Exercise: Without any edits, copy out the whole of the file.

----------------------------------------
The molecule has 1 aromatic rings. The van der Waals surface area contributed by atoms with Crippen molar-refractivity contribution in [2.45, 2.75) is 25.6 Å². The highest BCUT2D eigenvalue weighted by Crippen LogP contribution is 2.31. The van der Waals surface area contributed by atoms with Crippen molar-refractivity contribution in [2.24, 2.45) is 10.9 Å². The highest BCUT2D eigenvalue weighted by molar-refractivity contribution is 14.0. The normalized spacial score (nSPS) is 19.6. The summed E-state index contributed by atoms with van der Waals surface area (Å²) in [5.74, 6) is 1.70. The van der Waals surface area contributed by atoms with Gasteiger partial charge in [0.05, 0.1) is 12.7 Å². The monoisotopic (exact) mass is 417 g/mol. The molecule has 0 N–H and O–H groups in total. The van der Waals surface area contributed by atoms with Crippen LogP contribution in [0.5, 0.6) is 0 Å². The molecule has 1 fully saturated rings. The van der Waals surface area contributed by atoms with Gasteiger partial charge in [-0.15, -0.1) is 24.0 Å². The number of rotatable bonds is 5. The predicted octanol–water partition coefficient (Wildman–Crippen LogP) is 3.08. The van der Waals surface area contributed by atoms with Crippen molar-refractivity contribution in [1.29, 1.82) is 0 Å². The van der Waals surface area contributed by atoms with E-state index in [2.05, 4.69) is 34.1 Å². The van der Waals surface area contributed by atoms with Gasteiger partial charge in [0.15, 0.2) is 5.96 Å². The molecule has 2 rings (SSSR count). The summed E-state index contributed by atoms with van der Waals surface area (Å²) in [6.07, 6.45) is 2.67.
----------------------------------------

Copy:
The molecule has 1 aromatic rings. The van der Waals surface area contributed by atoms with Crippen molar-refractivity contribution in [2.45, 2.75) is 25.6 Å². The highest BCUT2D eigenvalue weighted by Crippen LogP contribution is 2.31. The van der Waals surface area contributed by atoms with Crippen molar-refractivity contribution in [2.24, 2.45) is 10.9 Å². The highest BCUT2D eigenvalue weighted by molar-refractivity contribution is 14.0. The normalized spacial score (nSPS) is 19.6. The summed E-state index contributed by atoms with van der Waals surface area (Å²) in [5.74, 6) is 1.70. The van der Waals surface area contributed by atoms with Gasteiger partial charge in [0.05, 0.1) is 12.7 Å². The monoisotopic (exact) mass is 417 g/mol. The molecule has 0 N–H and O–H groups in total. The van der Waals surface area contributed by atoms with Crippen LogP contribution in [0.5, 0.6) is 0 Å². The molecule has 1 fully saturated rings. The van der Waals surface area contributed by atoms with Gasteiger partial charge in [-0.15, -0.1) is 24.0 Å². The number of rotatable bonds is 5. The predicted octanol–water partition coefficient (Wildman–Crippen LogP) is 3.08. The van der Waals surface area contributed by atoms with Crippen molar-refractivity contribution in [1.29, 1.82) is 0 Å². The van der Waals surface area contributed by atoms with E-state index in [2.05, 4.69) is 34.1 Å². The van der Waals surface area contributed by atoms with Gasteiger partial charge in [0.15, 0.2) is 5.96 Å². The molecule has 2 rings (SSSR count). The summed E-state index contributed by atoms with van der Waals surface area (Å²) in [6.07, 6.45) is 2.67.